This is a story wrapped in privilege.
If my great-great-grandfather hadn't bought a little piece of land on Chapoquoit Island, used then primarily for raising pigs (its nickname is still Hog Island), we wouldn't be having this conversation right now.
The pigs left, and people moved in. My dad spent summers in the small beach house, its shingles battered by salt and wind, the sea creeping a little closer to the back porch each year. He was related to almost everyone else on the island. As a child, he sailed, rode bikes, and explored with all the other kids, creating their own world every summer.
Since his parents passed away many years ago, the house has been owned jointly by my dad and his two brothers. It sits inert and empty during the winter, buttoned up against the Cape Cod cold, and is for the most part rented out during the summer. This helps cover the costs of owning the house (one that gets battered by hurricanes with frightening regularity). Each brother (my dad included) gets 10 days every July for their family to use the house.
Those ten days spelled freedom as a child.
The speed limit on the island is 15 MPH, but people rarely drive. It's so small, a walk will get you the neighbor's house, and even closer, to the beach. Rabbits run wild under rosehips and between honeysuckle hedges. As more and more wealthy people purchased property, a security guard was stationed at the entrance to the island. It was the safest place I ever experienced as a child. All that was required in the morning was a quick slap of suncreen, a bike helmet, and a "Bye, Mom!" We had walkie-talkies so we could check and see what was for lunch, but that was our only concrete connection to the adults in our family while there. We (siblings and cousins) spent our time splashing in the waves of the harbor, jumping off of Big Pier, riding our bikes to our grandmother's rose garden -- totally isolated, the air just drunk with floral scent -- learning to ride our bikes sans training wheels on the green tennis court across from our house, eating raspberries warmed by the sun right off of the bush.
We got older, as kids do, and started to spend more time sunbathing than adventuring. We brought along high school friends, college roommates, and later, partners. The place didn't lose much magic, though, until the old, shingled houses we loved started to be replaced by new, huge structures. The rose garden is gone. The tunnel of green that led to Big Pier has been cut down. We're related to fewer and fewer of our neighbors. Our little seaside house is one of an ever-dwindling number of original buildings on the island.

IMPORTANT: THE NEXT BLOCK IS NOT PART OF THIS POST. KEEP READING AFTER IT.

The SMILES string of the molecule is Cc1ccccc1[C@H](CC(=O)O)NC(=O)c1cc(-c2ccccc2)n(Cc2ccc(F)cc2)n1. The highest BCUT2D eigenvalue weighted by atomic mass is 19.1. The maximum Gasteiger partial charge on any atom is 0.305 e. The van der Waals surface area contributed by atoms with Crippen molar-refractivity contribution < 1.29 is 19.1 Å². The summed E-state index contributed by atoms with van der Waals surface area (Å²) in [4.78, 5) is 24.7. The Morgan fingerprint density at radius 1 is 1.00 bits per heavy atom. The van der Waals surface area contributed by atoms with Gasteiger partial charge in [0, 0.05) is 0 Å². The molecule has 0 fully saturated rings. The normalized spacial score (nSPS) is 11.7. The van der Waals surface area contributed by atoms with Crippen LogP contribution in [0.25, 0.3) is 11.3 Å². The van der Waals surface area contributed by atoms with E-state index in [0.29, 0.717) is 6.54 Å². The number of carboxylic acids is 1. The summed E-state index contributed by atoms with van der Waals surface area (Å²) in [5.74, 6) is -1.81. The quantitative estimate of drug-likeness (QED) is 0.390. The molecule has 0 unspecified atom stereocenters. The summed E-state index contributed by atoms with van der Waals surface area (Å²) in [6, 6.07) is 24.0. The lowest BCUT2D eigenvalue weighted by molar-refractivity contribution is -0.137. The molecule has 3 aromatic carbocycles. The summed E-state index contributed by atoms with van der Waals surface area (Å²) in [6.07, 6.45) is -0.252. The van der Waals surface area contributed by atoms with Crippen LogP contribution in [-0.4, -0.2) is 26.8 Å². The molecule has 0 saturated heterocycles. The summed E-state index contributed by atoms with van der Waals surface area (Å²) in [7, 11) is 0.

And soon, it will be gone, too.
The time has come for my dad and his brothers to sell the house. It's the reasonable, smart thing to do -- I know this as an adult. That doesn't mean my inner child is on board, however. I threw an emotional tantrum when we were there last, catching my breath on those childlike sobs edged with a sharp, true, honest sadness. I don't think there could be a more finite, tactile opportunity to say goodbye to one's childhood than to say goodbye to this house. And it will likely be a permanent goodbye; whoever buys the house will, odds are, be buying it for the land, and our cottage will go the way of so many more on the island.
We were lucky to have had a place like this at all -- so lucky, and I'll never forget that. I turn my thoughts now to how Kristie and I, and my brother and sister, will be able to create that kind of heaven, that summer nirvana, for our future children. After all, our house, Cape Cod, was just a backdrop for what really mattered: the companionship, adventures, family, love, safety, and freedom that could make ten summer days feel like infinity.
Bear with me...there are a lot of pictures here (more after the jump). But there is a lot IN these pictures too -- a childhood. A whole lifetime of summers.
I took a ton of video during our last trip, knowing it could be our last (my dad's ten days were a few weeks ago and we managed to get out for a long weekend), and am in the process of making a little film. I already know it's going to take awhile; I want this one to be special and perfect, a testament to that place, a thank-you for the childhood it gave me.